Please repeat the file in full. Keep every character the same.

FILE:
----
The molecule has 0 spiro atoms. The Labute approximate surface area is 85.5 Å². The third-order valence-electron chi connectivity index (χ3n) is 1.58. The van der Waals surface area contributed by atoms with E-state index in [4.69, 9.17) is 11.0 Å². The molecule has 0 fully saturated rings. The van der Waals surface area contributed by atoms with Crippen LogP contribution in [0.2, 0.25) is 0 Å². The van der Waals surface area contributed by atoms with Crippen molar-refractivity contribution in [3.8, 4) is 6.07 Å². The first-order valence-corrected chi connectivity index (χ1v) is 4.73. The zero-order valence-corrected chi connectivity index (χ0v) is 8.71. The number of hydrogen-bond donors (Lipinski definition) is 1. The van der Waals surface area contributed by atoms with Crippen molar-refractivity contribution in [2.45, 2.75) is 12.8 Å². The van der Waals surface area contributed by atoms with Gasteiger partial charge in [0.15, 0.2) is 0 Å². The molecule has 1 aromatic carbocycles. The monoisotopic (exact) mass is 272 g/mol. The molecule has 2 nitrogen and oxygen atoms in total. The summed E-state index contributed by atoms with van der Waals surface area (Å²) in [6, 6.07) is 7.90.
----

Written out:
The molecule has 0 spiro atoms. The Labute approximate surface area is 85.5 Å². The third-order valence-electron chi connectivity index (χ3n) is 1.58. The van der Waals surface area contributed by atoms with E-state index in [4.69, 9.17) is 11.0 Å². The molecule has 0 fully saturated rings. The van der Waals surface area contributed by atoms with Crippen LogP contribution in [0.2, 0.25) is 0 Å². The van der Waals surface area contributed by atoms with Crippen molar-refractivity contribution in [3.8, 4) is 6.07 Å². The first-order valence-corrected chi connectivity index (χ1v) is 4.73. The zero-order valence-corrected chi connectivity index (χ0v) is 8.71. The number of hydrogen-bond donors (Lipinski definition) is 1. The van der Waals surface area contributed by atoms with Crippen molar-refractivity contribution in [2.45, 2.75) is 12.8 Å². The van der Waals surface area contributed by atoms with Gasteiger partial charge in [0.15, 0.2) is 0 Å². The molecule has 1 aromatic carbocycles. The monoisotopic (exact) mass is 272 g/mol. The molecule has 2 nitrogen and oxygen atoms in total. The summed E-state index contributed by atoms with van der Waals surface area (Å²) in [6, 6.07) is 7.90.